Billy Ballantine (left) advising a client at Lakers House of Travel, Invercargill Billy Ballantine (left) advising a client at Lakers House of Travel, Invercargill

Earlybird has ‘had its worm’

Adapting to booking patterns and constantly monitoring the costs to travel are two key factors in being a successful travel agent now, says Billy Ballantine, of Lakers House of Travel in Invercargill.
‘I think within five years no one will book anything until within six months of travel,’ says Ballantine, who is a finalist in the best travel consultant – retail category of the TAANZ National Travel Industry Awards. ‘The earlybird has had its worm and we need to adapt to this. Getting ready for the next step – as a travel agent or any business – we must always be relevant and be prepared for the unknown, continually working on our point of difference.’ He says monitoring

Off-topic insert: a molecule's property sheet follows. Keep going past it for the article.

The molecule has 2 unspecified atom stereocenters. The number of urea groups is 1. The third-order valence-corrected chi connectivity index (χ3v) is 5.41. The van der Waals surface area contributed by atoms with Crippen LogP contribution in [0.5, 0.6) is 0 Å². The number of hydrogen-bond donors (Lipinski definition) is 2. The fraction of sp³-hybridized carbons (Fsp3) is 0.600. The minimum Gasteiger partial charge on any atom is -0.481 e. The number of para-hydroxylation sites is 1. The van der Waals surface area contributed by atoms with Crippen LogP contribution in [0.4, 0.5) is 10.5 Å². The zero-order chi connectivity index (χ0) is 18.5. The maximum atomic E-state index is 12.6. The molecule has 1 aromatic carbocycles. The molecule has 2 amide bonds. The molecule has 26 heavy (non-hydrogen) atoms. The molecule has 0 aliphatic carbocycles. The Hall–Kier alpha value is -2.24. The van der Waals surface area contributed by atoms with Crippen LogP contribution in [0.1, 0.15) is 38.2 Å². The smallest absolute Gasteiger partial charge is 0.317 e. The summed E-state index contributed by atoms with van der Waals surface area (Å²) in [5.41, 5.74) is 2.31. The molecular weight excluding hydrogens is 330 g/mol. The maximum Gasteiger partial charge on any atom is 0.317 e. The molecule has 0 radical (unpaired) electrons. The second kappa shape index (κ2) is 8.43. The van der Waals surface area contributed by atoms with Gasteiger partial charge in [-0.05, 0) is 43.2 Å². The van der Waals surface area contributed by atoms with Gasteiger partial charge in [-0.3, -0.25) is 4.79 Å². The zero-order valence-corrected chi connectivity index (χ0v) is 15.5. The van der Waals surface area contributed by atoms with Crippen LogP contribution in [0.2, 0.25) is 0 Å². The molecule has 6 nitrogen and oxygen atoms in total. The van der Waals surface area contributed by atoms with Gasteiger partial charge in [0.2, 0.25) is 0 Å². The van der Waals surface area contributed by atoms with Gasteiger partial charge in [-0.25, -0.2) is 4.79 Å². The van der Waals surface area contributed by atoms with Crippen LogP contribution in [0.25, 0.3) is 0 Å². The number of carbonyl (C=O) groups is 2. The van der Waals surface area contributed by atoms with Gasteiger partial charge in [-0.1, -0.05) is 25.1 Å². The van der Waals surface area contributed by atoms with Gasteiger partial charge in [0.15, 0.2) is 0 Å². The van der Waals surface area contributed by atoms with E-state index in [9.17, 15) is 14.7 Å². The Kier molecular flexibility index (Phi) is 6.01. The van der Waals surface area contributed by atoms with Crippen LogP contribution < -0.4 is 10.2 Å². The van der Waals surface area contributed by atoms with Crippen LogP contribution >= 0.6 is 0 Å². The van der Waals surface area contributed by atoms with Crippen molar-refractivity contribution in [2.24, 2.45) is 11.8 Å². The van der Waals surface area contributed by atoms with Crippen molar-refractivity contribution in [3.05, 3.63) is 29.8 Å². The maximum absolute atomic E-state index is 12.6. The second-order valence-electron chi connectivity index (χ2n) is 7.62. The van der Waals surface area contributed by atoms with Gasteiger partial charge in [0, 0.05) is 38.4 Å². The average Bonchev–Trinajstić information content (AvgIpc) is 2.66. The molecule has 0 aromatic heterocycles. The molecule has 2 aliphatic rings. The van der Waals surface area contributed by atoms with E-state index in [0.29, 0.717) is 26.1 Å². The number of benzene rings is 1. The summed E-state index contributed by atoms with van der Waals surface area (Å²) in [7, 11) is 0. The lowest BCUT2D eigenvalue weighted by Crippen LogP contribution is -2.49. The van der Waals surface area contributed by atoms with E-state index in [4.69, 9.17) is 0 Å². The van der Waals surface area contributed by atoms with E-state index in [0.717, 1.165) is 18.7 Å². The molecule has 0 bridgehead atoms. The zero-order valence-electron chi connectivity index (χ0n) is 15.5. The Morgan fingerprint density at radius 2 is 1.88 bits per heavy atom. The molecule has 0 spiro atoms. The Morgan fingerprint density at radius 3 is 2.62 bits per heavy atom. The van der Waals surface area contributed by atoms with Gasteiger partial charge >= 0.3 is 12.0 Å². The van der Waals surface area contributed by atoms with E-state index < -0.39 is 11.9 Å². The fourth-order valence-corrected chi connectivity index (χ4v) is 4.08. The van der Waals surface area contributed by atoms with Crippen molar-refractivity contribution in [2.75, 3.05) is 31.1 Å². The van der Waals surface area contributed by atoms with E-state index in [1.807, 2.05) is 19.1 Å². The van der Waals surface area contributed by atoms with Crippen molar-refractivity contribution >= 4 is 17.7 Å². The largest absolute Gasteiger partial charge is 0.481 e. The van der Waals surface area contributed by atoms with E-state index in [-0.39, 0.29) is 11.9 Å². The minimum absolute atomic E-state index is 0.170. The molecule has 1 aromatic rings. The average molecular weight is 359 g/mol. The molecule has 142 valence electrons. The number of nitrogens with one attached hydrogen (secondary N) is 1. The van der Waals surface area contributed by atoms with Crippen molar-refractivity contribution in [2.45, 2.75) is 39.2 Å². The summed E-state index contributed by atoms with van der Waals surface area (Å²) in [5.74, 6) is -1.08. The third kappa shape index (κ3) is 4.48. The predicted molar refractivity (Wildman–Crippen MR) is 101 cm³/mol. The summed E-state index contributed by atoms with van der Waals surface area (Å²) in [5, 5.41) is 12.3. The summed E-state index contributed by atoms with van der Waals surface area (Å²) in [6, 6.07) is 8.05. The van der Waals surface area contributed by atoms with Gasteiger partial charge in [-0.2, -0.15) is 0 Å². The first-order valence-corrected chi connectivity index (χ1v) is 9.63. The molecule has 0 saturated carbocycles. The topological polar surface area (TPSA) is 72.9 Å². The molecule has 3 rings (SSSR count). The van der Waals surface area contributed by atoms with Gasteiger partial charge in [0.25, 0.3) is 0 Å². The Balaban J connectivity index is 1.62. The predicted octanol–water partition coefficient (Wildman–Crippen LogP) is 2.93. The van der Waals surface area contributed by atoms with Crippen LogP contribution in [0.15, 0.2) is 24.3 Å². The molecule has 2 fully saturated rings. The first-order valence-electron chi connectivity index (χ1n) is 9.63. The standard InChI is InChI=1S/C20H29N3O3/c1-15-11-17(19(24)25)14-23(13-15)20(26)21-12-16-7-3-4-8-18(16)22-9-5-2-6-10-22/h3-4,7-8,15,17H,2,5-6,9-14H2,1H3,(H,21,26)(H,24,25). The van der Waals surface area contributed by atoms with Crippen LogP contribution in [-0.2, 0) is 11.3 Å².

airfares is critical. ‘My thinking is that Kiwis will travel regardless, so is it really necessary to have the rock bottom cheap deals out in the market that we are currently experiencing?’ Ballantine is clearly not an agent who feels threatened by the internet. ‘Maybe the online thing will end up being a fad as a lot of time can be wasted in people’s time-pressured lives, searching online never actually knowing if you have the best deal or not. ‘Maintaining relationships is the key and being transparent to show what we do is also what the public want.

ProMag